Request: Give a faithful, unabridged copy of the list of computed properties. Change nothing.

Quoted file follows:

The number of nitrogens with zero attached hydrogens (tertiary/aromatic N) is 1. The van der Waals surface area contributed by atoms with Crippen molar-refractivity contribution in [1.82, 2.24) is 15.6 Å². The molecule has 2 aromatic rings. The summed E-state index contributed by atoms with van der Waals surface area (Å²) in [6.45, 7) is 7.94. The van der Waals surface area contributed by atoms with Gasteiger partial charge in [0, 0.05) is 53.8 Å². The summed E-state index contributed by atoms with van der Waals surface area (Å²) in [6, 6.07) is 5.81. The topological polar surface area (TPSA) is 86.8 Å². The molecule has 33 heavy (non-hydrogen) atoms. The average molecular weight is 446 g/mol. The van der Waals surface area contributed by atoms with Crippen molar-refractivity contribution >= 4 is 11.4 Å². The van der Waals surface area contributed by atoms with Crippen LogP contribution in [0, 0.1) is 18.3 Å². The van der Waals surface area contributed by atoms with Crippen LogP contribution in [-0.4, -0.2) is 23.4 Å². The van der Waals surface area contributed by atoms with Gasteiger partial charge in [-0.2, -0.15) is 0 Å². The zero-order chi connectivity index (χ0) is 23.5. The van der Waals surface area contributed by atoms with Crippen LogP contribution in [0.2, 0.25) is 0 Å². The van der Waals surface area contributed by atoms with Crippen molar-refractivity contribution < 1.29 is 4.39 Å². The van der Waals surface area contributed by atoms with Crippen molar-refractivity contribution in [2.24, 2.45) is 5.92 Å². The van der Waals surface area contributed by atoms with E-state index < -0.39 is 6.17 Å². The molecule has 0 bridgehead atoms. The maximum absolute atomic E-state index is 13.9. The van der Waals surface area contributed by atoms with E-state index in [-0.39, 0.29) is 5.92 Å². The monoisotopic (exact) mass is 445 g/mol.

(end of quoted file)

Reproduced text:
The number of nitrogens with zero attached hydrogens (tertiary/aromatic N) is 1. The van der Waals surface area contributed by atoms with Crippen molar-refractivity contribution in [1.82, 2.24) is 15.6 Å². The molecule has 2 aromatic rings. The summed E-state index contributed by atoms with van der Waals surface area (Å²) in [6.45, 7) is 7.94. The van der Waals surface area contributed by atoms with Gasteiger partial charge in [0, 0.05) is 53.8 Å². The summed E-state index contributed by atoms with van der Waals surface area (Å²) in [6, 6.07) is 5.81. The topological polar surface area (TPSA) is 86.8 Å². The molecule has 33 heavy (non-hydrogen) atoms. The average molecular weight is 446 g/mol. The van der Waals surface area contributed by atoms with Crippen molar-refractivity contribution >= 4 is 11.4 Å². The van der Waals surface area contributed by atoms with Crippen LogP contribution in [0, 0.1) is 18.3 Å². The van der Waals surface area contributed by atoms with Crippen LogP contribution in [-0.4, -0.2) is 23.4 Å². The van der Waals surface area contributed by atoms with Gasteiger partial charge in [-0.2, -0.15) is 0 Å². The zero-order chi connectivity index (χ0) is 23.5. The van der Waals surface area contributed by atoms with Crippen LogP contribution in [0.2, 0.25) is 0 Å². The van der Waals surface area contributed by atoms with Crippen molar-refractivity contribution < 1.29 is 4.39 Å². The van der Waals surface area contributed by atoms with Crippen molar-refractivity contribution in [2.24, 2.45) is 5.92 Å². The van der Waals surface area contributed by atoms with E-state index < -0.39 is 6.17 Å². The molecule has 0 bridgehead atoms. The maximum absolute atomic E-state index is 13.9. The van der Waals surface area contributed by atoms with E-state index in [-0.39, 0.29) is 5.92 Å². The monoisotopic (exact) mass is 445 g/mol.